I kinda burned out on series animation, and then an adult animated cop show got greenlit but it wasn’t mine, so my enthusiasm for animating collapsed. Then I started working in graphic scribing and design, and liked it better because it’s more physically active and uses more of my brain.
I got back into animation during covid! I’ve been doing bits for my own fun, such as this music video about wee-wee, and I have a few clients I really like who I do stuff for when I can.
Q: Are you going to do another [ Squishface exhibition | xDiscipline | Pitch Face | etc ]?
If I didn’t do another one it was because I was tired, or I learned enough from the first time!
I don’t think of myself as an arts administrator but I have conceived/put on quite a few community events, starting back at the National Young Writers Festival, then Squishface Studio ones like our Coaster Shows and the Troubled Comics exhibition and more recently design-related workshops like xDiscipline and Drawing for Story.
Unfortunately, I like Doing the Thing and am bad at Following Up the Thing or Promoting the Thing. There’s just always a New Thing, you know? Also, I mostly Do the Things to meet other people and covid wrecked that aspect.
I’m starting to get back at it with Squishface, and through programming the ACA conference.
Q: What’s the Australian Cartoonists Association?
It’s the oldest cartooning organisation in the world. In 2019 we mounted a research survey of 250 artists around Australia. They said “Hey ACA, act a bit more like a union by giving us advice and helping us on issues of rights/pay/legals”. They also wanted us to assist with professional development and to promote our industry.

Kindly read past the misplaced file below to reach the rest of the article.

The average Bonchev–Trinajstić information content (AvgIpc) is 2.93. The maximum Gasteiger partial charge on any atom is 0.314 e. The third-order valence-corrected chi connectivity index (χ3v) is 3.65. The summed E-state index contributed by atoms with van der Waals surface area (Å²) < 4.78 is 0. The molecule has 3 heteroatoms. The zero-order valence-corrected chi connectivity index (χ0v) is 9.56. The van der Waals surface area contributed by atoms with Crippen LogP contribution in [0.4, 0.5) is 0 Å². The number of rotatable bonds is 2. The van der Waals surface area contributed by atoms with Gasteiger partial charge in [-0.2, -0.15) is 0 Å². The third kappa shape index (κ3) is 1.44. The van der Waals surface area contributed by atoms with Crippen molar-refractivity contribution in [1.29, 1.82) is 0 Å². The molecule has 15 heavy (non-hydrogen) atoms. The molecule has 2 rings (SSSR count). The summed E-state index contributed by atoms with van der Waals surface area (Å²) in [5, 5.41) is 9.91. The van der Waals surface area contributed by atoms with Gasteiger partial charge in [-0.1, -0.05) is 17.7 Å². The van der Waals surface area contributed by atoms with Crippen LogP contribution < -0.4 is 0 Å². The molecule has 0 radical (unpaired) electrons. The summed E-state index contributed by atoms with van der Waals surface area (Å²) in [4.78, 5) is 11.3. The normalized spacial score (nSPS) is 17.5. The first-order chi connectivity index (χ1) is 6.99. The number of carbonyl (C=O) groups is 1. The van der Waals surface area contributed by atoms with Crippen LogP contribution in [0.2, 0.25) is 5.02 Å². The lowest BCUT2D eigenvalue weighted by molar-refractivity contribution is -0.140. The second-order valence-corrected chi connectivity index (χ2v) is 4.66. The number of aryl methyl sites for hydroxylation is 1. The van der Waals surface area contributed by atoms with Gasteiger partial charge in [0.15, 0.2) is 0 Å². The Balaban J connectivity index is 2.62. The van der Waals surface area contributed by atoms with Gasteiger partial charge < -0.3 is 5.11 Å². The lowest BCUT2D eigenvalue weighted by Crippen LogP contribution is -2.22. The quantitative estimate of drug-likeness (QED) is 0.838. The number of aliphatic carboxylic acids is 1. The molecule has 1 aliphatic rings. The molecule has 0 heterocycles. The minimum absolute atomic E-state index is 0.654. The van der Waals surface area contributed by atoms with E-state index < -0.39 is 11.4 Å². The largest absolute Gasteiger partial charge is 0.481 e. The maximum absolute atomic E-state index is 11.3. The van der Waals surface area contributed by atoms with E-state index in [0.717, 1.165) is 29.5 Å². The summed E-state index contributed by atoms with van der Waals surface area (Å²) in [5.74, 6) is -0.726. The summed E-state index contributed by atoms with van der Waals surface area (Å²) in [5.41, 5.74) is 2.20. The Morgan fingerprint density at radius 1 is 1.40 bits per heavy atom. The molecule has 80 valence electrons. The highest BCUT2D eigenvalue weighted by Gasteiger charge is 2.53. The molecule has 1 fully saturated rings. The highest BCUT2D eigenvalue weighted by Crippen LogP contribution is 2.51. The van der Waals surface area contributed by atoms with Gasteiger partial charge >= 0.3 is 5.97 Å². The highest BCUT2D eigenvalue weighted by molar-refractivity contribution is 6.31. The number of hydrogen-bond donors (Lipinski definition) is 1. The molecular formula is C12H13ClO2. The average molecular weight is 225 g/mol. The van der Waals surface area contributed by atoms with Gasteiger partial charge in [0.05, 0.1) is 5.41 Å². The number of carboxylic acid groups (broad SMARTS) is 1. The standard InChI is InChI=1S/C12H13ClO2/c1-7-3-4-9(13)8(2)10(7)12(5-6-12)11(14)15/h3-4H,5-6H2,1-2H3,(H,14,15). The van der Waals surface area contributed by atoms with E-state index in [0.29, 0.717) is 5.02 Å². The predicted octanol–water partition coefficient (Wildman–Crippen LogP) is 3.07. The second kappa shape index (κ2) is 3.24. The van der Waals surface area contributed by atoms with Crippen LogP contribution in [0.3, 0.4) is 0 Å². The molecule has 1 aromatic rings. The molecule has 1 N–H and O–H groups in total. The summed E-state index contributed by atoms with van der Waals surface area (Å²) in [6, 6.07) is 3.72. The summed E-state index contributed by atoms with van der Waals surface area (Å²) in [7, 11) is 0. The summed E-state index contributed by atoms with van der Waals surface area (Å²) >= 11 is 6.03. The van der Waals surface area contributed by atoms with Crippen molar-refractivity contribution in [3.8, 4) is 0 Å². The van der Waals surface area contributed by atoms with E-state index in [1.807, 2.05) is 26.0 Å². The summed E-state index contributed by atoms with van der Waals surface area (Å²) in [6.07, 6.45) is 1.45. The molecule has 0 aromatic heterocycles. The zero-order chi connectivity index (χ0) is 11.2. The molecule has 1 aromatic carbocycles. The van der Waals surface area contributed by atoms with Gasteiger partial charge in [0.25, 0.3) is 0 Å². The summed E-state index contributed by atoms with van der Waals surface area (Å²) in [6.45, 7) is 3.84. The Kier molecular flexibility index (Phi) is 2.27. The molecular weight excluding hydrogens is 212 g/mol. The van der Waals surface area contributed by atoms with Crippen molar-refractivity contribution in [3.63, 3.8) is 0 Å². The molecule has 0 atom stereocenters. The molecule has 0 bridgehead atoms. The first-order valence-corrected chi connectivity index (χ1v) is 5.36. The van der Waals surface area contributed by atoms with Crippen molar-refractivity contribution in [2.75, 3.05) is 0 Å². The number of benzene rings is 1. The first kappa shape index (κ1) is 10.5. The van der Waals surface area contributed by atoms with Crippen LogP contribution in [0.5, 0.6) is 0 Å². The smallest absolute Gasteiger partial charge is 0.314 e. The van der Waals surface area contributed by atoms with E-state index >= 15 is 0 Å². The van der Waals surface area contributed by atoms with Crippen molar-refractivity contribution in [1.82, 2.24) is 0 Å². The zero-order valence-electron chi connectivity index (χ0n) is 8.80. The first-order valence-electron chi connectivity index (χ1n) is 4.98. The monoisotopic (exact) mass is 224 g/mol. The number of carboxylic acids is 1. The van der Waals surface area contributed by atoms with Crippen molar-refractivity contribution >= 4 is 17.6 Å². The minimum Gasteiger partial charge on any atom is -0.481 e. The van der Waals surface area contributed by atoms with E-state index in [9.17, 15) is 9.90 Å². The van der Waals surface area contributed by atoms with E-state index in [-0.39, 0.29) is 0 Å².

In 2020 we revised our “recommended rates” card to make it clearer what types of labour “cartooning” and associated work actually consists of. In 2021 we convened a youth and new members committee to advise the ACA board on directions and actions for the ACA to move toward. In 2022 we worked more closely with our industry union, the Media, Arts and Entertainment Alliance (MEAA) to supply them with information they can use to better represent cartoonists and illustrators.
As deputy president I’ve programmed the last couple of conferences, and I run the committee meetings when Cathy Wilcox has a sniffle.
Q: Career highlights?
- Shaun Micallef and Santo Cilauro voiced a very long cartoon I made about a lawyer dog.
- I impersonated a libertarian on a panel at the Melbourne Writers Festival.
- David Graeber retweeted me once.
- A member of the Australian Cartoonists Association tried to have me impeached.
- I’m still drawing comics 20 years after I started self-publishing, which, from available data, means I will probably never stop.
Can I contact you? Where can I buy your work? Will you draw my children’s book?
I hate selling things so I don’t do it. Take my comics and read them; God bless you. If you read them on zco.mx you can even send me a dollar if you liked them.
The best way to hear about interesting things I’m doing is to get my newsletter. More than one person* has told me it’s the only email newsletter they actually like reading! You can sign up at the top right of this site.
I can’t tell you I will draw your children’s book, but I can tell you I definitely won’t do it if you’re not subscribing to my fabulous newsletter.